To understand the functions of individual proteins, their relationships to each other and to complex biological systems, protein abundance changes relative to those of the relevant system must be measured. Discovery-based relative quantification using mass spectrometry (MS) is an analytical approach that allows researchers to determine relative protein abundance changes simultaneously and across multiple sample sets without having to know the identities of the proteins involved. Listed below are three commonly used techniques for relative quantitation of unknown protein and peptide targets via MS.
During stable isotope labeling with amino acids in cell culture, or SILAC, biological samples are labeled in vitro with a heavy isotope version of the target amino acid. During protein synthesis, the natural light form of the amino acid is eventually replaced with its heavier version. Cells undergoing different experimental conditions (and in heavy or light media) can be mixed and all processing steps performed on the combined sample. This strategy reduces sample handling variability, resulting in more accurate quantitation. CID, ETD, EThcD, or HCD can be used for fragmentation.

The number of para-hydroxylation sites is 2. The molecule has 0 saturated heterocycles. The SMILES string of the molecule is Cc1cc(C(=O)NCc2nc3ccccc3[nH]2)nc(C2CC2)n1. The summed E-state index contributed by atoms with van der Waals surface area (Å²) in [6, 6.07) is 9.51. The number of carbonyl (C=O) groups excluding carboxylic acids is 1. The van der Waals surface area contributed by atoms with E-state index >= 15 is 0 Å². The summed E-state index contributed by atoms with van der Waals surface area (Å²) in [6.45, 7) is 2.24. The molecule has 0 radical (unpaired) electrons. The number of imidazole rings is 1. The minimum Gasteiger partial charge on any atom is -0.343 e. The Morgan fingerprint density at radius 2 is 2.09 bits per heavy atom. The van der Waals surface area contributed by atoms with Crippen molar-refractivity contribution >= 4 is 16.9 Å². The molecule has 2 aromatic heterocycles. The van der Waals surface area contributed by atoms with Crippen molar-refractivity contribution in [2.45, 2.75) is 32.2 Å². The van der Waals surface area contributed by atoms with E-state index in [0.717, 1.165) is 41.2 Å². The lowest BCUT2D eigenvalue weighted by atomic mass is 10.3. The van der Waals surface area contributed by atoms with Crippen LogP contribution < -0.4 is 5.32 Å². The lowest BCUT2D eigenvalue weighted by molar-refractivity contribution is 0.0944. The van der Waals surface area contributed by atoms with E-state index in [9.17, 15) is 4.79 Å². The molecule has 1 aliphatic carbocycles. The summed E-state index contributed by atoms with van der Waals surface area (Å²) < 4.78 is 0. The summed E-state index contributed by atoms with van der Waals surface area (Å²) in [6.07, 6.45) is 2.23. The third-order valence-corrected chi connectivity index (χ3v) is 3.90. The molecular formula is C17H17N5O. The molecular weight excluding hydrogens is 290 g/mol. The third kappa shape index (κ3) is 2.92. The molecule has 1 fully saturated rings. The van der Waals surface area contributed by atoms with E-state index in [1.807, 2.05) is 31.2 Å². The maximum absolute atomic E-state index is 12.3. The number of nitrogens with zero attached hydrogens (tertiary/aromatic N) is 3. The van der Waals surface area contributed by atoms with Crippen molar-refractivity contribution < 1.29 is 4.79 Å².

Thermo Scientific tandem mass tag (TMT) reagents are isobaric chemical tags that offer an alternative to SILAC. Up to 10 targets can be tested simultaneously to identify and quantitate relative abundance changes in biological samples. In a typical workflow, different experimental conditions are labeled with different isobaric tags. The samples are then mixed and analyzed by LC-MS. When a labeled peptide is fragmented, each tag produces a unique reporter ion that is detected in the MS/MS spectrum. Protein quantitation is performed by comparing reporter ion intensities to controls.
This cost-effective alternative to SILAC and TMT compares protein abundance changes across multiple samples without isotopic labels. Samples are tested individually, and signals corresponding to unique peptide ions are integrated over the LC time scale, after which different runs are compared and common chromatographic features are aligned. Key benefits of label-free quantitation include the ability to compare unlimited numbers of samples, test samples of any origin, and identify peptides using different dissociations (CID, HCD, ETD, and EThcD).
In this informative presentation, viewers gain a more complete picture of quantitiative proteomics using isobaric tags (known as TMT Multiplexing). A summary of steps involved, from sample preparation through instrument configuration to data analysis is discussed in depth to ensure analyst success.